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New York Attorney General Eric Schneiderman on Friday said he has launched an investigation into credit reporting company Equifax's massive data breach.
Equifax said Thursday that the breach could potentially affect 143 million consumers in the United States, and more than 8 million New Yorkers. With a U.S. population of about 324 million in 2017, the Census Bureau estimates, the breach affects a huge portion of the country.
The breach lasted from mid-May through July, when hackers accessed names, Social Security numbers, birth dates, addresses and, in some instances, driver's license numbers.
Congress will also probe the Equifax breach. Reuters reported Friday that the House Financial Services Committee will hold a hearing on the matter.
Equifax discovered the breach July 29.
Schneiderman has sent a letter to Equifax seeking additional information about the breach.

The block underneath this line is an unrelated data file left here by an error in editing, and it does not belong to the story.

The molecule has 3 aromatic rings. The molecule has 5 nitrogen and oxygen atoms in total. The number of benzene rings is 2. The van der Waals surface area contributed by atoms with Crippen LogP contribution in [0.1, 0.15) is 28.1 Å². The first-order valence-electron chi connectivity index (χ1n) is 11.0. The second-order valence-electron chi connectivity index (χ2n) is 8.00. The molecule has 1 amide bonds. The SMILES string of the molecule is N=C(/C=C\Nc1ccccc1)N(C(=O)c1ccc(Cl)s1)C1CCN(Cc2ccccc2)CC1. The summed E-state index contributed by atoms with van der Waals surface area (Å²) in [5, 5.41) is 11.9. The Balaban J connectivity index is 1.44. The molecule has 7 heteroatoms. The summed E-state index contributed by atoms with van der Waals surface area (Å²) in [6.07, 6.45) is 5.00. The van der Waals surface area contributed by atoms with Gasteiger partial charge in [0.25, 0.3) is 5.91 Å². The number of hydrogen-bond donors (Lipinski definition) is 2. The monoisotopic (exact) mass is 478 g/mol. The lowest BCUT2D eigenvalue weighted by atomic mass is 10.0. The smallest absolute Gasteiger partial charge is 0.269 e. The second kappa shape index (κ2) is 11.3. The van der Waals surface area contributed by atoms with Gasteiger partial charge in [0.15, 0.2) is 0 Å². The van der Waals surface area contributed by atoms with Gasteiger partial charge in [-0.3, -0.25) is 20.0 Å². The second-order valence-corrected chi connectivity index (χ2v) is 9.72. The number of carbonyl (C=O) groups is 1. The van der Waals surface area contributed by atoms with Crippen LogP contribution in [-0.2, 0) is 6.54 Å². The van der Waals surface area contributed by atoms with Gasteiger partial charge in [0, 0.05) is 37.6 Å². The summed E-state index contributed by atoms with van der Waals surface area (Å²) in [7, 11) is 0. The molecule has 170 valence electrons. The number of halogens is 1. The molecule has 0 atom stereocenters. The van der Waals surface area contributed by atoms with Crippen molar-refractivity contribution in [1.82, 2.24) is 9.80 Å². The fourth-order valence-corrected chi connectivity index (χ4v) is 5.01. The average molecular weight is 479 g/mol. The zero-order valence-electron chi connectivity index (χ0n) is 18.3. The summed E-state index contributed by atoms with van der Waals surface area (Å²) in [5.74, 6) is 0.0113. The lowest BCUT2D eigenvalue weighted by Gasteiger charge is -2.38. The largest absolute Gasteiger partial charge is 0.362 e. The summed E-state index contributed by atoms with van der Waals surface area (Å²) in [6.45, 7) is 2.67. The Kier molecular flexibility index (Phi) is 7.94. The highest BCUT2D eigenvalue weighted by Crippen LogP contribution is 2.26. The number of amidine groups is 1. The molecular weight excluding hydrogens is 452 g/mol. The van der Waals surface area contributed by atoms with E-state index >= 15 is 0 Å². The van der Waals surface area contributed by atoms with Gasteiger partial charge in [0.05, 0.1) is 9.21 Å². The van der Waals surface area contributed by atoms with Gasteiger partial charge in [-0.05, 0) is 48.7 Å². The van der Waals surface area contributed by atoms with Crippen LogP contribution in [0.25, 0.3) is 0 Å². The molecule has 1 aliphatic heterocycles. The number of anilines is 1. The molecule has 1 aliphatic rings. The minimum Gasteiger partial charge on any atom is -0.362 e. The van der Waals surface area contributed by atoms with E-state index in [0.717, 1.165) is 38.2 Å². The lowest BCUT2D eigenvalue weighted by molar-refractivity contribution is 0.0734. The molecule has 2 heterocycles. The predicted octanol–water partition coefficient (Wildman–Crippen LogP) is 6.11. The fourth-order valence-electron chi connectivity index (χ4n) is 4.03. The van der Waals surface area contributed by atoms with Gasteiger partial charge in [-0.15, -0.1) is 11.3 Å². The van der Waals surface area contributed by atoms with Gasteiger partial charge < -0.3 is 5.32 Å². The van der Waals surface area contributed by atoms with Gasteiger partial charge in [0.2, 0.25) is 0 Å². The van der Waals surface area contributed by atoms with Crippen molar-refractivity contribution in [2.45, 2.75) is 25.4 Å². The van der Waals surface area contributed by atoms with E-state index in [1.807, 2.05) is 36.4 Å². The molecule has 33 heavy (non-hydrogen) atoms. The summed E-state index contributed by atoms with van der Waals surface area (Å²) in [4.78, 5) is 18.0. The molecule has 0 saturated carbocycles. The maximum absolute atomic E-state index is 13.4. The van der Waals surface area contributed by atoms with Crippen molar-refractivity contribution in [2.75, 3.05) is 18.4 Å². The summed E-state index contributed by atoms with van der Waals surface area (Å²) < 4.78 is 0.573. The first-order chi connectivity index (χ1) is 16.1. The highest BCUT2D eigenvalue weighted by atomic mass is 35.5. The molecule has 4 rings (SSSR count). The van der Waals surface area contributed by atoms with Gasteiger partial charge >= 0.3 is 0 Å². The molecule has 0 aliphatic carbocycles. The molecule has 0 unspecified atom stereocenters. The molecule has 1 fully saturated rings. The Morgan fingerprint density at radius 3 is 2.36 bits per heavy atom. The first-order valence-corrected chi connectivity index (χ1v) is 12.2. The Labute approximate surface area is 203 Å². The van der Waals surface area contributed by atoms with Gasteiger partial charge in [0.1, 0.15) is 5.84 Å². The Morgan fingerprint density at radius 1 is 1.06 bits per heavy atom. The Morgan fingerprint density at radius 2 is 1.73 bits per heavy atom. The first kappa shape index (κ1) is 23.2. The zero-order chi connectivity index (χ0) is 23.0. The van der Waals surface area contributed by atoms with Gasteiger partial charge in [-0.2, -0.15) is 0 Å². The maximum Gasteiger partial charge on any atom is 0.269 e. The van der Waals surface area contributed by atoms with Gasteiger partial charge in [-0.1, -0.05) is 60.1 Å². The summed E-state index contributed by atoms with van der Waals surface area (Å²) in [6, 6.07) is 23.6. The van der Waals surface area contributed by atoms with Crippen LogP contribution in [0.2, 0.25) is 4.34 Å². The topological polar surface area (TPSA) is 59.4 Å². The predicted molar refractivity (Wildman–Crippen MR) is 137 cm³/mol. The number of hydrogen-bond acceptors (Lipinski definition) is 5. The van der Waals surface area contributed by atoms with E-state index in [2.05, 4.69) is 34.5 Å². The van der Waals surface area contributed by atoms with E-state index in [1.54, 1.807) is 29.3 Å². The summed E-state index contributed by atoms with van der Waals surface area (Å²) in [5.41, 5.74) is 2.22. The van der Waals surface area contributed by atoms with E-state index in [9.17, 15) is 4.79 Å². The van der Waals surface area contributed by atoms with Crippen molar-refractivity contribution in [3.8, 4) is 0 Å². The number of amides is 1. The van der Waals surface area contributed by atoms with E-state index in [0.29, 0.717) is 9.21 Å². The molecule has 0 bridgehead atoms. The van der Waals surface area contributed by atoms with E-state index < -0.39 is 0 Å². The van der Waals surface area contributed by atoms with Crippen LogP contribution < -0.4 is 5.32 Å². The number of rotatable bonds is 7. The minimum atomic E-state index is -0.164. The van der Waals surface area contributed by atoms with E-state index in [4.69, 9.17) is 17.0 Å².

"The Equifax breach has potentially exposed sensitive personal information of nearly everyone with a credit report, and my office intends to get to the bottom of how and why this massive hack occurred," the New York attorney general said. "I encourage all New Yorkers to immediately call Equifax to see if their data was compromised and to consider additional measures to protect themselves."
Under New York law, businesses with New York customers are required to inform customers and the attorney general's office about security breaches that have placed personal information in jeopardy. The attorney general has also previously proposed new legislation to make consumer information more secure.
Schneiderman tweeted later Friday that his office had been in touch with Equifax about a controversial arbitration policy:
Join CNBC, the Aspen Institute and the most influential cybersecurity players from government, business and tech at the Cambridge Cyber Summit, October 4 in Boston.